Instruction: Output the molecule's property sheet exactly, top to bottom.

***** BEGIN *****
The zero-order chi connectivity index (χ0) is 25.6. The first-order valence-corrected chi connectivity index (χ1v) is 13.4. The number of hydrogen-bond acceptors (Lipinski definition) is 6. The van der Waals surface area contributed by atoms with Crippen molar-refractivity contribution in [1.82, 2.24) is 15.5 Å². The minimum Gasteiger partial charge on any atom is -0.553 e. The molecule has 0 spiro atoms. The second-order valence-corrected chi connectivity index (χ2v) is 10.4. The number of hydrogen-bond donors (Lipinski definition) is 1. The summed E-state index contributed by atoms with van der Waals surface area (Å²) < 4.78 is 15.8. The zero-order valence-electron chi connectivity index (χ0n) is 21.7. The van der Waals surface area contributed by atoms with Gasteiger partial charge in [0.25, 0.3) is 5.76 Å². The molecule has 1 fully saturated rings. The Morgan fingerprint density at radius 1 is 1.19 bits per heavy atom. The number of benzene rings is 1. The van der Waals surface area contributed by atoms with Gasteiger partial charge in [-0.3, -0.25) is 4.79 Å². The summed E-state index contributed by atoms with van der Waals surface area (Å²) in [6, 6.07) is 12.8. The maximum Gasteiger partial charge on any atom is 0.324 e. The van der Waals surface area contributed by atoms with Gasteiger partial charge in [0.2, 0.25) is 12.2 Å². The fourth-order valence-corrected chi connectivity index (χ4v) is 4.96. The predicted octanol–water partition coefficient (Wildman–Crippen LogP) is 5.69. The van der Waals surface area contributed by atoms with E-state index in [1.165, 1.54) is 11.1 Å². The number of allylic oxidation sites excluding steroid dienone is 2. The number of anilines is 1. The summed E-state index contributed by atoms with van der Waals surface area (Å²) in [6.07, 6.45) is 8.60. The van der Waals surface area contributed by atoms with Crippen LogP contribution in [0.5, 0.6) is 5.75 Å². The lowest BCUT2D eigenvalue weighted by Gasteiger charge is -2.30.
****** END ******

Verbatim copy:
The zero-order chi connectivity index (χ0) is 25.6. The first-order valence-corrected chi connectivity index (χ1v) is 13.4. The number of hydrogen-bond acceptors (Lipinski definition) is 6. The van der Waals surface area contributed by atoms with Crippen molar-refractivity contribution in [1.82, 2.24) is 15.5 Å². The minimum Gasteiger partial charge on any atom is -0.553 e. The molecule has 0 spiro atoms. The second-order valence-corrected chi connectivity index (χ2v) is 10.4. The number of hydrogen-bond donors (Lipinski definition) is 1. The summed E-state index contributed by atoms with van der Waals surface area (Å²) < 4.78 is 15.8. The zero-order valence-electron chi connectivity index (χ0n) is 21.7. The van der Waals surface area contributed by atoms with Gasteiger partial charge in [0.25, 0.3) is 5.76 Å². The molecule has 1 fully saturated rings. The Morgan fingerprint density at radius 1 is 1.19 bits per heavy atom. The number of benzene rings is 1. The van der Waals surface area contributed by atoms with Gasteiger partial charge in [-0.3, -0.25) is 4.79 Å². The summed E-state index contributed by atoms with van der Waals surface area (Å²) in [6, 6.07) is 12.8. The maximum Gasteiger partial charge on any atom is 0.324 e. The van der Waals surface area contributed by atoms with Gasteiger partial charge in [0.2, 0.25) is 12.2 Å². The fourth-order valence-corrected chi connectivity index (χ4v) is 4.96. The predicted octanol–water partition coefficient (Wildman–Crippen LogP) is 5.69. The van der Waals surface area contributed by atoms with E-state index in [1.165, 1.54) is 11.1 Å². The number of allylic oxidation sites excluding steroid dienone is 2. The number of anilines is 1. The summed E-state index contributed by atoms with van der Waals surface area (Å²) in [6.07, 6.45) is 8.60. The van der Waals surface area contributed by atoms with Crippen LogP contribution in [0.5, 0.6) is 5.75 Å². The lowest BCUT2D eigenvalue weighted by Gasteiger charge is -2.30.